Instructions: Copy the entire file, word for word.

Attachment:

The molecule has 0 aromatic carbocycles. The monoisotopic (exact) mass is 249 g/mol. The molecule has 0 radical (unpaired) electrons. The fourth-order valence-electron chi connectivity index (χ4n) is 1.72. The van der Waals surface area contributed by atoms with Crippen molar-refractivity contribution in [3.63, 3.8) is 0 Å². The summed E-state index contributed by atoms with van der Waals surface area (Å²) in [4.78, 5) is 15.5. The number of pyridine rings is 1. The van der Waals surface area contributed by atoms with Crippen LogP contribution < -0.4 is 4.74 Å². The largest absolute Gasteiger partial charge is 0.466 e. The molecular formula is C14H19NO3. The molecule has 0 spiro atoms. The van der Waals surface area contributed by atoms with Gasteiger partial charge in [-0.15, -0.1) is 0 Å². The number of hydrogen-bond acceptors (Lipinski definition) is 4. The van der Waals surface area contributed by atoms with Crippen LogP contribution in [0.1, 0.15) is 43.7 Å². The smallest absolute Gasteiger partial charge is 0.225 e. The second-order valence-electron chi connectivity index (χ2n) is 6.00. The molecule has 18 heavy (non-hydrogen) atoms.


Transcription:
The molecule has 0 aromatic carbocycles. The monoisotopic (exact) mass is 249 g/mol. The molecule has 0 radical (unpaired) electrons. The fourth-order valence-electron chi connectivity index (χ4n) is 1.72. The van der Waals surface area contributed by atoms with Crippen molar-refractivity contribution in [3.63, 3.8) is 0 Å². The summed E-state index contributed by atoms with van der Waals surface area (Å²) in [4.78, 5) is 15.5. The number of pyridine rings is 1. The van der Waals surface area contributed by atoms with Crippen LogP contribution < -0.4 is 4.74 Å². The largest absolute Gasteiger partial charge is 0.466 e. The molecular formula is C14H19NO3. The molecule has 0 spiro atoms. The van der Waals surface area contributed by atoms with Gasteiger partial charge in [-0.15, -0.1) is 0 Å². The number of hydrogen-bond acceptors (Lipinski definition) is 4. The van der Waals surface area contributed by atoms with Crippen LogP contribution in [0.1, 0.15) is 43.7 Å². The smallest absolute Gasteiger partial charge is 0.225 e. The second-order valence-electron chi connectivity index (χ2n) is 6.00. The molecule has 18 heavy (non-hydrogen) atoms.